Grain Inspection Fees to be Reduced

Grain loading in Thunder Bay - the Algoma Equinox
Grain loading in Thunder Bay - the Algoma Equinox

Grain compartment onboard the Algoma Equinox
Grain compartment onboard the Algoma Equinox

WINNIPEG – BUSINESS – “Reducing these fees means that millions of dollars will remain in the grain sector, where it can benefit producers and grain handling companies,” says Patti Miller Chief Commissioner, Canadian Grain Commission.

The Canadian Grain Commission is reducing user fees for official grain inspection and official grain weighing services. Two supplementary fees for overtime related to official grain inspection services are being eliminated. The reduced fees will take effect August 1, 2017.

Following a consultation with stakeholders, the decision was made to reduce these fees before the end of the current 5-year fee review cycle. The proposed changes were published in the Canada Gazette, Part I on April 22, 2017. Stakeholders had until May 22, 2017 to provide comments.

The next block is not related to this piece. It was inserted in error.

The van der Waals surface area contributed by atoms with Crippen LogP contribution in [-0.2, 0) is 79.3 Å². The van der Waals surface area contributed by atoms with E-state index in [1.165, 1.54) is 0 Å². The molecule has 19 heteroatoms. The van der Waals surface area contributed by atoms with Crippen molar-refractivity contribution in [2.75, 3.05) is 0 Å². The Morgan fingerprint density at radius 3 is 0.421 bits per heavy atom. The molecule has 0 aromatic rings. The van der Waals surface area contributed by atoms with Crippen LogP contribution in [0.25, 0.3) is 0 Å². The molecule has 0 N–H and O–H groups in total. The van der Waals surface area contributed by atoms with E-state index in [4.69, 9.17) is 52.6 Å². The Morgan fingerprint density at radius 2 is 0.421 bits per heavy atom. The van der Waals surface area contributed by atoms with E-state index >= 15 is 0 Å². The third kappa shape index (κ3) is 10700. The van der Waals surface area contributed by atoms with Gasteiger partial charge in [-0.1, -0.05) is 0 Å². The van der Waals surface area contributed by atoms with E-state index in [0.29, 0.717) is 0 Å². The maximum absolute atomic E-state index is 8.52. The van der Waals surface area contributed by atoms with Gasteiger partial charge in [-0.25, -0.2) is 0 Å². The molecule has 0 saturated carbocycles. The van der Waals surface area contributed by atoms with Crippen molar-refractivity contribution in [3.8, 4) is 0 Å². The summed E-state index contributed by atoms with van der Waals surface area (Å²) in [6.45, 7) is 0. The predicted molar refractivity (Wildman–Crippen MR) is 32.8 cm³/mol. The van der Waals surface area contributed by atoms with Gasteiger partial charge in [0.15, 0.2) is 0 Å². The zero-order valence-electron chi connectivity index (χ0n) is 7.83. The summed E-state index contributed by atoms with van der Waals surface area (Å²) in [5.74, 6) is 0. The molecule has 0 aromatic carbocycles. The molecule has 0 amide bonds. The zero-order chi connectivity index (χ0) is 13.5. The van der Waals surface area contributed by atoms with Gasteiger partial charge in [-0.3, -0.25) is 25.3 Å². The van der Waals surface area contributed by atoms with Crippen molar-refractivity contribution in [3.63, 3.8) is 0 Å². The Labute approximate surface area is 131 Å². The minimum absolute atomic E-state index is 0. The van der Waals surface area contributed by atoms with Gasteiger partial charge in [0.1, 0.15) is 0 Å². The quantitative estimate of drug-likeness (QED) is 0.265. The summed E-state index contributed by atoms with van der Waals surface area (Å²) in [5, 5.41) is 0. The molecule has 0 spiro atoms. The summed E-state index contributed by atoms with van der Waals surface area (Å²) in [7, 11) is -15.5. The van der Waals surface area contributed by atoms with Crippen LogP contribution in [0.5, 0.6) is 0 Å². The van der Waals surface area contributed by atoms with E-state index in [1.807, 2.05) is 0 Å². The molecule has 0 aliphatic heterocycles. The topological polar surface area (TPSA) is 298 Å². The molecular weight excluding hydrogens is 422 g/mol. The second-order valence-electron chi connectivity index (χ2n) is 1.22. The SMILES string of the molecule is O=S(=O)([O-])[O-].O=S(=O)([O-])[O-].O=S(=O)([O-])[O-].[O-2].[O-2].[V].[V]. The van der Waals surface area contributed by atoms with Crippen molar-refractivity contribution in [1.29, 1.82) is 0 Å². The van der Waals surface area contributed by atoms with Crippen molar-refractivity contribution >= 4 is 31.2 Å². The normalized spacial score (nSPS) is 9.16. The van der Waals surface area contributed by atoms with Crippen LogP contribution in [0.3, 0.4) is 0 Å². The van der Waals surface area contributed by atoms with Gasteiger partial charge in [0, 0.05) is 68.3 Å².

Quick facts

  • These changes are expected to result in estimated savings of approximately $10 million for the 2017 to 2018 fiscal year based on a projected grain handling volume of 34.4 million metric tonnes
  • Savings for the 2018 to 2019 fiscal year and each year after are expected to be approximately $15 million
  • The fee for official inspection of grain discharged to ships will be reduced from $1.70 to $1.35 per tonne
  • The fee for official weighing of grain discharged to ships will be reduced from $0.16 to $0.07 per tonne
  • The fee for official inspection of railway cars, trucks or containers will be reduced from $153.43 to $121.12 per inspection
  • The fee for official weighing of railway cars, trucks or containers will be reduced from $14.78 to $6.67 per railway car, truck or container